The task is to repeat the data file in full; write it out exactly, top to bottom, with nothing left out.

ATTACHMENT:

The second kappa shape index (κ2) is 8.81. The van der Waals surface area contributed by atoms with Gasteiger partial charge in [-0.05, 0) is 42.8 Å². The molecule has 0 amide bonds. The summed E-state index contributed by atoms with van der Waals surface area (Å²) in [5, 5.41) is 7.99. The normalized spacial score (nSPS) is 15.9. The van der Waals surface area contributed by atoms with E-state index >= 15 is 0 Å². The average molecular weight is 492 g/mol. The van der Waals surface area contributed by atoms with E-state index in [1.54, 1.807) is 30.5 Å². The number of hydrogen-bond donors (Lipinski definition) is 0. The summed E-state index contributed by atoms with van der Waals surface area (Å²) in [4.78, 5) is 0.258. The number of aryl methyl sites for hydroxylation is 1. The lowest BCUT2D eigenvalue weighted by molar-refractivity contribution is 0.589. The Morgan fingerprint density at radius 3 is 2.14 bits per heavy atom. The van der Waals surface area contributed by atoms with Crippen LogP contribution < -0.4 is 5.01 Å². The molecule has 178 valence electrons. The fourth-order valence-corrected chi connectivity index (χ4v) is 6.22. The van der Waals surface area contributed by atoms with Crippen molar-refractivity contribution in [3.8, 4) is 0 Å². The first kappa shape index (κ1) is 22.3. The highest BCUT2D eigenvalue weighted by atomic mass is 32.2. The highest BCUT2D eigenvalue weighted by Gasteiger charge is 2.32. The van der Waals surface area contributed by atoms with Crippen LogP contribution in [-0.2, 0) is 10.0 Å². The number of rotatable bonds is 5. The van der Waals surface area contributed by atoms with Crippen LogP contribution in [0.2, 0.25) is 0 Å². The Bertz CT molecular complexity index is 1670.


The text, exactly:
The second kappa shape index (κ2) is 8.81. The van der Waals surface area contributed by atoms with Gasteiger partial charge in [-0.05, 0) is 42.8 Å². The molecule has 0 amide bonds. The summed E-state index contributed by atoms with van der Waals surface area (Å²) in [5, 5.41) is 7.99. The normalized spacial score (nSPS) is 15.9. The van der Waals surface area contributed by atoms with E-state index >= 15 is 0 Å². The average molecular weight is 492 g/mol. The van der Waals surface area contributed by atoms with E-state index in [1.54, 1.807) is 30.5 Å². The number of hydrogen-bond donors (Lipinski definition) is 0. The summed E-state index contributed by atoms with van der Waals surface area (Å²) in [4.78, 5) is 0.258. The number of aryl methyl sites for hydroxylation is 1. The lowest BCUT2D eigenvalue weighted by molar-refractivity contribution is 0.589. The Morgan fingerprint density at radius 3 is 2.14 bits per heavy atom. The van der Waals surface area contributed by atoms with Crippen LogP contribution < -0.4 is 5.01 Å². The molecule has 178 valence electrons. The fourth-order valence-corrected chi connectivity index (χ4v) is 6.22. The van der Waals surface area contributed by atoms with Crippen molar-refractivity contribution in [3.8, 4) is 0 Å². The first kappa shape index (κ1) is 22.3. The highest BCUT2D eigenvalue weighted by atomic mass is 32.2. The highest BCUT2D eigenvalue weighted by Gasteiger charge is 2.32. The van der Waals surface area contributed by atoms with Crippen LogP contribution in [-0.2, 0) is 10.0 Å². The number of rotatable bonds is 5. The van der Waals surface area contributed by atoms with Crippen LogP contribution in [0.2, 0.25) is 0 Å². The Bertz CT molecular complexity index is 1670.